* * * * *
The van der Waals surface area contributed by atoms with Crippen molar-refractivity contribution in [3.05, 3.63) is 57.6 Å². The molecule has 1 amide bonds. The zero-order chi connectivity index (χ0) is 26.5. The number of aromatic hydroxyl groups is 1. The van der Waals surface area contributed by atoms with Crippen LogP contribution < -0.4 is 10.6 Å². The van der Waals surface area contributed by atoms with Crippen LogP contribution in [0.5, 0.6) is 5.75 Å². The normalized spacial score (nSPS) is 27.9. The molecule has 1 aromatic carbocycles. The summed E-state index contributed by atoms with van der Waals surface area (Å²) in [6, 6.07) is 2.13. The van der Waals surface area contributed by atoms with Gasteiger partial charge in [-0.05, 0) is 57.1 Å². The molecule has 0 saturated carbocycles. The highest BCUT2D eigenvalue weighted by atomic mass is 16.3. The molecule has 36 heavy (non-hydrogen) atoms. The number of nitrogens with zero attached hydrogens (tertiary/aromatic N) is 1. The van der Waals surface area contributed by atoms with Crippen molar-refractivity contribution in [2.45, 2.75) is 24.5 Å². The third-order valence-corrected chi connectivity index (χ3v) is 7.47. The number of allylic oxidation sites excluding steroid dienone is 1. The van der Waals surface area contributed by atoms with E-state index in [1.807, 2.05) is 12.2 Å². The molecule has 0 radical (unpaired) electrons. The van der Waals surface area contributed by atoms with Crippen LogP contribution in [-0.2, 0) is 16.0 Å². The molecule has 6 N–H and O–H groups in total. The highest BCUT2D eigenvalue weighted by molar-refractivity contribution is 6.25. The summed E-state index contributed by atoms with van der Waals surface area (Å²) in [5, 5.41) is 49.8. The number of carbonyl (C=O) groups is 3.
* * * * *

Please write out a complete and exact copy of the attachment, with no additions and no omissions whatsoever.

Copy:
The van der Waals surface area contributed by atoms with Crippen molar-refractivity contribution in [3.05, 3.63) is 57.6 Å². The molecule has 1 amide bonds. The zero-order chi connectivity index (χ0) is 26.5. The number of aromatic hydroxyl groups is 1. The van der Waals surface area contributed by atoms with Crippen LogP contribution < -0.4 is 10.6 Å². The van der Waals surface area contributed by atoms with Crippen LogP contribution in [0.5, 0.6) is 5.75 Å². The normalized spacial score (nSPS) is 27.9. The molecule has 1 aromatic carbocycles. The summed E-state index contributed by atoms with van der Waals surface area (Å²) in [6, 6.07) is 2.13. The van der Waals surface area contributed by atoms with Gasteiger partial charge in [-0.05, 0) is 57.1 Å². The molecule has 0 saturated carbocycles. The highest BCUT2D eigenvalue weighted by atomic mass is 16.3. The molecule has 36 heavy (non-hydrogen) atoms. The number of nitrogens with zero attached hydrogens (tertiary/aromatic N) is 1. The van der Waals surface area contributed by atoms with Crippen molar-refractivity contribution in [2.45, 2.75) is 24.5 Å². The third-order valence-corrected chi connectivity index (χ3v) is 7.47. The number of allylic oxidation sites excluding steroid dienone is 1. The van der Waals surface area contributed by atoms with E-state index in [1.807, 2.05) is 12.2 Å². The molecule has 0 radical (unpaired) electrons. The van der Waals surface area contributed by atoms with Crippen LogP contribution in [-0.2, 0) is 16.0 Å². The molecule has 6 N–H and O–H groups in total. The highest BCUT2D eigenvalue weighted by molar-refractivity contribution is 6.25. The summed E-state index contributed by atoms with van der Waals surface area (Å²) in [5, 5.41) is 49.8. The number of carbonyl (C=O) groups is 3.